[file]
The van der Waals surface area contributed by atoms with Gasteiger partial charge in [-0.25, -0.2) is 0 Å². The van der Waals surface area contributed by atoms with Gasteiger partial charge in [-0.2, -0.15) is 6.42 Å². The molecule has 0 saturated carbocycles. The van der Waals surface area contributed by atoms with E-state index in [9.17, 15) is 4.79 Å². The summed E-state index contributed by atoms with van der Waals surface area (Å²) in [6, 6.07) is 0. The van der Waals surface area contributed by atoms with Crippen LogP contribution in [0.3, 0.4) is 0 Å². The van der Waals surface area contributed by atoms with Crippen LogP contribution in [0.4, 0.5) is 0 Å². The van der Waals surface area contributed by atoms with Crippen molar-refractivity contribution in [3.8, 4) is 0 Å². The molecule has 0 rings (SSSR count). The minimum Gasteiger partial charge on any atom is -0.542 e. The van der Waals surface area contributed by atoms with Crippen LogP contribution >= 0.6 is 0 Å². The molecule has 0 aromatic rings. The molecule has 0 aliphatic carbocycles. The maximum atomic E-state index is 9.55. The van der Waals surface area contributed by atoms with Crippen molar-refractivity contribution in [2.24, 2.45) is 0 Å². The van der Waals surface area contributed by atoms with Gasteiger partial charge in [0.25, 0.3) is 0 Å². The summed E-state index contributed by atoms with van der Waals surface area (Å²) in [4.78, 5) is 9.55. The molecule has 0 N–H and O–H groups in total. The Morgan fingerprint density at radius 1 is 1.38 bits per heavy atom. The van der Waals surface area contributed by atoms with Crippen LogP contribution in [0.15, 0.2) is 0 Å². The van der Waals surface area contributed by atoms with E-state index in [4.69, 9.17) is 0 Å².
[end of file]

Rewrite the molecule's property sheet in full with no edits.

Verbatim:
The van der Waals surface area contributed by atoms with Gasteiger partial charge in [-0.25, -0.2) is 0 Å². The van der Waals surface area contributed by atoms with Gasteiger partial charge in [-0.2, -0.15) is 6.42 Å². The molecule has 0 saturated carbocycles. The van der Waals surface area contributed by atoms with E-state index in [9.17, 15) is 4.79 Å². The summed E-state index contributed by atoms with van der Waals surface area (Å²) in [6, 6.07) is 0. The van der Waals surface area contributed by atoms with Crippen LogP contribution in [0.3, 0.4) is 0 Å². The van der Waals surface area contributed by atoms with Crippen LogP contribution in [0.4, 0.5) is 0 Å². The van der Waals surface area contributed by atoms with Crippen molar-refractivity contribution in [3.8, 4) is 0 Å². The molecule has 0 rings (SSSR count). The minimum Gasteiger partial charge on any atom is -0.542 e. The van der Waals surface area contributed by atoms with Crippen LogP contribution >= 0.6 is 0 Å². The molecule has 0 aromatic rings. The molecule has 0 aliphatic carbocycles. The maximum atomic E-state index is 9.55. The van der Waals surface area contributed by atoms with Crippen molar-refractivity contribution in [2.24, 2.45) is 0 Å². The van der Waals surface area contributed by atoms with Gasteiger partial charge in [0.25, 0.3) is 0 Å². The summed E-state index contributed by atoms with van der Waals surface area (Å²) in [4.78, 5) is 9.55. The molecule has 0 N–H and O–H groups in total. The Morgan fingerprint density at radius 1 is 1.38 bits per heavy atom. The van der Waals surface area contributed by atoms with Crippen LogP contribution in [0.15, 0.2) is 0 Å². The van der Waals surface area contributed by atoms with E-state index in [4.69, 9.17) is 0 Å².